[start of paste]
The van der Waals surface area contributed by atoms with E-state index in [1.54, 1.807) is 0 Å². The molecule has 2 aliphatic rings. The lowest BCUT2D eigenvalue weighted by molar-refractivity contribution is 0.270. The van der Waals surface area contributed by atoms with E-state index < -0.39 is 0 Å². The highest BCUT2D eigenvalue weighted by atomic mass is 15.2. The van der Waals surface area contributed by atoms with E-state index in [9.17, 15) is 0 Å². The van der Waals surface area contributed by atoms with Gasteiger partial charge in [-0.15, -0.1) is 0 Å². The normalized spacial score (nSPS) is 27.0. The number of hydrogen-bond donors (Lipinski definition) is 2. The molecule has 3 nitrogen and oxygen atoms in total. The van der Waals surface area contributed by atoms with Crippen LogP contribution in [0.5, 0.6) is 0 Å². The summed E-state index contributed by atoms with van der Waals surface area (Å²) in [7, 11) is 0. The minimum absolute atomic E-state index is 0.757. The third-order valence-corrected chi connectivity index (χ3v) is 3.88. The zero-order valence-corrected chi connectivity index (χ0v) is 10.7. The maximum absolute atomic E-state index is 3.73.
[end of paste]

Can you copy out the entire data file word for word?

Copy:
The van der Waals surface area contributed by atoms with E-state index in [1.54, 1.807) is 0 Å². The molecule has 2 aliphatic rings. The lowest BCUT2D eigenvalue weighted by molar-refractivity contribution is 0.270. The van der Waals surface area contributed by atoms with E-state index < -0.39 is 0 Å². The highest BCUT2D eigenvalue weighted by atomic mass is 15.2. The van der Waals surface area contributed by atoms with E-state index in [9.17, 15) is 0 Å². The van der Waals surface area contributed by atoms with Gasteiger partial charge in [-0.15, -0.1) is 0 Å². The normalized spacial score (nSPS) is 27.0. The number of hydrogen-bond donors (Lipinski definition) is 2. The molecule has 3 nitrogen and oxygen atoms in total. The van der Waals surface area contributed by atoms with Crippen LogP contribution in [0.5, 0.6) is 0 Å². The summed E-state index contributed by atoms with van der Waals surface area (Å²) in [7, 11) is 0. The minimum absolute atomic E-state index is 0.757. The third-order valence-corrected chi connectivity index (χ3v) is 3.88. The zero-order valence-corrected chi connectivity index (χ0v) is 10.7. The maximum absolute atomic E-state index is 3.73.